this week I'm reviewing two historical fiction novels and a biography. Ready? Let's get started:
I've always had a bit of a crush on Charles II, the merry yet rather melancholic Stuart monarch who presided over the glittering court of the Restoration era. His long string of mistresses is equally fascinating, so I was expecting to love Girl On The Golden Coin, a novel about Frances Stuart, a cousin and lover of Charles II. But I couldn't. It was just ok.
Frances and her family, exiled from England, spent years in the household of the Queen Mother Henrietta Maria at the court of Louis XIV of France. When Frances refuses to become his mistress, the French King orders her to seduce Charles II to convince him to form an alliance between their two countries. The Queen Mother, a fervent Catholic, also wants Frances to became her son's mistress, replacing Lady Castlemaine in that role, and then influence him to convert to Catholicism. If Frances refuses, her mother's secret will be revealed, and her family will therefore be disgraced. But then something unexpected happens. Frances falls in love with Charles, and feels guilty at all her lies and plots. Trapped in a web of political machinations, she is torn between her love for Charles, who considers her an angel and believes that she can help him became a better man, and her duty to protect her family.
There is the potential for a great story here. Sadly, the book is quite boring, and not just because the pace is quite slow. After all, many great novels flow slowly. It's just that nothing really ever happens here. The plot is quite uneventful, really. And almost until the end, I felt like I was reading a High School novel set in the Stuart court. The political machinations and squabbles between mistresses remind me of teenage dramas in modern TV shows. The characters too fit into standard, stereotyped roles. Lady Castlemaine is the mean girl who throws a tantrum whenever things don't go her way, King Charles is the rake who strives, and fails to be good, and Queen Catherine the poor girl everyone takes advantage of and makes fun of behind her back. It doesn't help that the story is told in the first person, so while we have access to Frances' thoughts and feelings, we don't really know what makes the other characters tick and what prompts them to act in the way they do.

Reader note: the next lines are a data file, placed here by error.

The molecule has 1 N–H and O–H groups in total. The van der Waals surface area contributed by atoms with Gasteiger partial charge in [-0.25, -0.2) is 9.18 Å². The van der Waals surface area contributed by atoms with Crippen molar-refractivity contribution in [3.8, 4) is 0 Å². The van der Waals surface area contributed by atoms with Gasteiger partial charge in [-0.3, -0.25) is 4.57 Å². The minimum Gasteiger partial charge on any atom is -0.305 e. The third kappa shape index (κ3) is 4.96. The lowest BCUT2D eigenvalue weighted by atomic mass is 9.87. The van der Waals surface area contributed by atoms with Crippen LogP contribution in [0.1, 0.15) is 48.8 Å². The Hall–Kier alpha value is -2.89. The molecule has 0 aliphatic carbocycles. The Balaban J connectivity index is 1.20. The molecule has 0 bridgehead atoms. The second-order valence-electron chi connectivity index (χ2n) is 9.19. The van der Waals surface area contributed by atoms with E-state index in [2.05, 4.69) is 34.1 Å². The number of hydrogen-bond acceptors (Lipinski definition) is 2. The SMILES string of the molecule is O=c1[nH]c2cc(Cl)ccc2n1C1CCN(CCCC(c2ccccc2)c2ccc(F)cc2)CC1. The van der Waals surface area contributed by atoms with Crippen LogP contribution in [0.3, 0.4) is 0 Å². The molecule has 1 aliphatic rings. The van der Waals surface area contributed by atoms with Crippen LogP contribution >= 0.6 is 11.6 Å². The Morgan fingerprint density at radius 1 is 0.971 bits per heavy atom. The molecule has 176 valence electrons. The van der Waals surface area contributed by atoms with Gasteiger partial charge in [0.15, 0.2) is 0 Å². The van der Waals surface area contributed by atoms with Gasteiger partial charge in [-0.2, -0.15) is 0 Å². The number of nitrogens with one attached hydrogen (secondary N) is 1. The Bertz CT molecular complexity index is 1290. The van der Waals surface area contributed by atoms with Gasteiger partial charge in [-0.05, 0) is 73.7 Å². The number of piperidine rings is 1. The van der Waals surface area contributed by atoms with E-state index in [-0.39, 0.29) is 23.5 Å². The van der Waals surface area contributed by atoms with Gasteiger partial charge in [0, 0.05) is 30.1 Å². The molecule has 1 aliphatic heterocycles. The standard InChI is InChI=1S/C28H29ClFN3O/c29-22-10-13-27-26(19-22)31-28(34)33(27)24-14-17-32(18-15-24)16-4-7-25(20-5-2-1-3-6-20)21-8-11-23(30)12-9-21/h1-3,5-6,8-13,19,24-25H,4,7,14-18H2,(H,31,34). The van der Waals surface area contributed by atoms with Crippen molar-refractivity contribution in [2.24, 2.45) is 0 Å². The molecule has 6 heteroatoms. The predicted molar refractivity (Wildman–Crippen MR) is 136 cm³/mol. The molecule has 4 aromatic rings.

Another thing I dislike is that the characters mostly talked about, rather than lived, the events of their time. Because the novel is told by Frances, any event she doesn't take part in must obviously be related to her, or by her when talking to someone else. It's a common problem with this approach, and one that doesn't help to enliven the plot. Unfortunately, using a first person narrator has become quite common lately, which is a pity because it works for very few novels. This one certainly hasn't benefited from it.
And that's a shame because Jefferson is a skilled writer. She has obviously done her research and her prose is beautiful. Despite all its flows, Girl On The Golden Coin is not bad as a first effort and I look forward to reading more from this author. I hope she will choose the narrator of her story more carefully next time, though, because it was using the first person that, to me, caused the problems that have turned a story with the potential to be gripping and thrilling into a boring high school drama. Overall, though, I would recommend it to anyone who wants to know more about Frances and Restoration England, both a figure and a period sadly often neglected by historical novelists.
Available at: amazon
This is what I call a descriptive novel. That's a novel where the real protagonist is the city, or place, where the action takes place. In this book, that's, of course, Venice. Morelli is obviously in love with the city, its traditions, and its history. She describes every palace and canal, its inhabitants and their roles, in minute detail, making 16th century Venice come to life.